TUPD defines policing strategy amid public concern

Temple’s Department of Public Safety has made changes to on-duty shifts and patrols in hopes of responsibly policing the surrounding North Philadelphia community.

Temple's Department of Public Safety adapts its policing strategy amid concerns over crime and police retention. | NOEL CHACKO / THE TEMPLE NEWS

Updated 10/31 at 1:27 p.m.

After multiple incidents near Main Campus, Temple’s Department of Public Safety is receiving concerns from the university community about crime and police retention. 

At the same time, DPS handles a higher crime rate in the Philadelphia Police Department’s 22nd District, which encompasses Main Campus and the surrounding neighborhood. 

However, the department utilizes a policing strategy based on its available resources and the reality of crime on campus.

“It’s about how you’re using those officers,” said Jennifer Griffin, vice president of public safety. “There’s a lot of agencies with a lot smaller numbers than we have, that are doing amazing. They have great strategy. That’s what we are moving forward with, not just looking at the number of people we have, but how are we using them effectively?”


The amount of calls the Temple University Police Department receives is an indicator of the policing strategy and number of officers needed to respond to crime on campus.

More than half of the complaints TUPD responds to are unrelated to the university, either because they’re in PPD’s jurisdiction or because they are thefts located in retail businesses that aren’t Temple-owned, but are within the patrol zone, Griffin said.

TUPD responds to these calls because factors like call volume, the number of Temple police officers called to each complaint, the length of time spent with a complaint and the overall size of the department’s force give DPS a reason to believe they are currently adequately handling calls for their service, Griffin said.

This strategy is subject to change as data evolves, but there is currently no administrative concern regarding TUPD’s ability to handle calls.

“That’s the one thing I love about policing is no matter what you’re given, or what you have to handle, we find a way,” Griffin said. “If it got to the point where we had so many calls that we weren’t able to handle them, we would prioritize the type of complaints we’re going to go to.”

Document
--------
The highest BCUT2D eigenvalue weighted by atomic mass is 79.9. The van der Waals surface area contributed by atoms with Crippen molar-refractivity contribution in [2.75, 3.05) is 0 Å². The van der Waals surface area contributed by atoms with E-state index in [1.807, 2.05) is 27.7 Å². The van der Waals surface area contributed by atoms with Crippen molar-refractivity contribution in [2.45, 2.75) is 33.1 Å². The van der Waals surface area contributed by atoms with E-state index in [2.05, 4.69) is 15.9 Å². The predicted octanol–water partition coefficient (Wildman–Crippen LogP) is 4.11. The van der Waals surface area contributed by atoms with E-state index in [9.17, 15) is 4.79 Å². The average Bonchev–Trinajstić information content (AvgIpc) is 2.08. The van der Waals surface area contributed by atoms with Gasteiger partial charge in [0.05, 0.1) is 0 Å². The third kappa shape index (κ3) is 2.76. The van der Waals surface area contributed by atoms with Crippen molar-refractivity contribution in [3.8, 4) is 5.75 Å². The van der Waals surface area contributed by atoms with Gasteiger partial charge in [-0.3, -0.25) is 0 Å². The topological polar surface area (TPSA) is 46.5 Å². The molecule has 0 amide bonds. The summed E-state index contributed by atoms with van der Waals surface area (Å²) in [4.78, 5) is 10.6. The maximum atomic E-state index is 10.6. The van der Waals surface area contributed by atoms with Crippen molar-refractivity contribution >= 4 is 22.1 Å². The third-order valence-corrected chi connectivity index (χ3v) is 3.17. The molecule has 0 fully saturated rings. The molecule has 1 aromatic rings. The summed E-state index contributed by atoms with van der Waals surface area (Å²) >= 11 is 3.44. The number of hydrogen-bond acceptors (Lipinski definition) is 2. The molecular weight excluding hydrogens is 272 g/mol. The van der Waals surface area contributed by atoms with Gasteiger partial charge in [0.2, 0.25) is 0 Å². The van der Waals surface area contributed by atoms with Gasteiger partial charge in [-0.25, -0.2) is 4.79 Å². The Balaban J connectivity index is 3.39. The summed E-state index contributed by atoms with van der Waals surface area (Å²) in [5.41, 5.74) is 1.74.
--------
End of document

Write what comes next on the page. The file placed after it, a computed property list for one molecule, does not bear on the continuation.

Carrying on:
The amount of calls TUPD receives also informs the department on how many officers are needed to address crime across the three campuses, during a time where police recruitment and retention is a national and citywide problem

During the summer, the department also made the structural shift from working eight-hour shifts to 12-hour shifts.

The change made it possible to double the numbers of police officers on patrol than they would have had with eight-hour shifts, and increased department morale, Griffin said.

Officers now work 15 days a month compared to 21, get an additional 72 vacation days for the year and have a three-day weekend every other weekend, instead of having a weekend off every 13 weeks.


While hiring and retaining officers is a focus for DPS, there is more than one method to consider in policing.

The department considers past data to determine when more walking escorts are needed at certain times. For additional hands, it places PPD officers in supplemental shifts on campus during evenings and weekends. These strategies all use university resources in addition to TUPD to increase campus safety.

The department is also aiming to recognize the issue of over-policing in their recruitment process, as they face calls from the public to hire more police officers.

The hiring of officers isn’t based solely on increasing numbers, but the quality of the hires. DPS looks for those who are articulate, professional and have a strong background, Griffin said.

“Adding a lot of cops without a strategy, without engagement with the community, without a plan, is not a best practice,” Griffin added.

Though TUPD is taking these concerns into account, it can often be difficult to define what over-policing is and how to prevent it.   

The meaning of over-policing varies person to person because the number of officers or patrols that make someone feel safe is subjective, making it important for the university to be involved with and responsive to the community, said Jason Gravel, a criminal justice professor.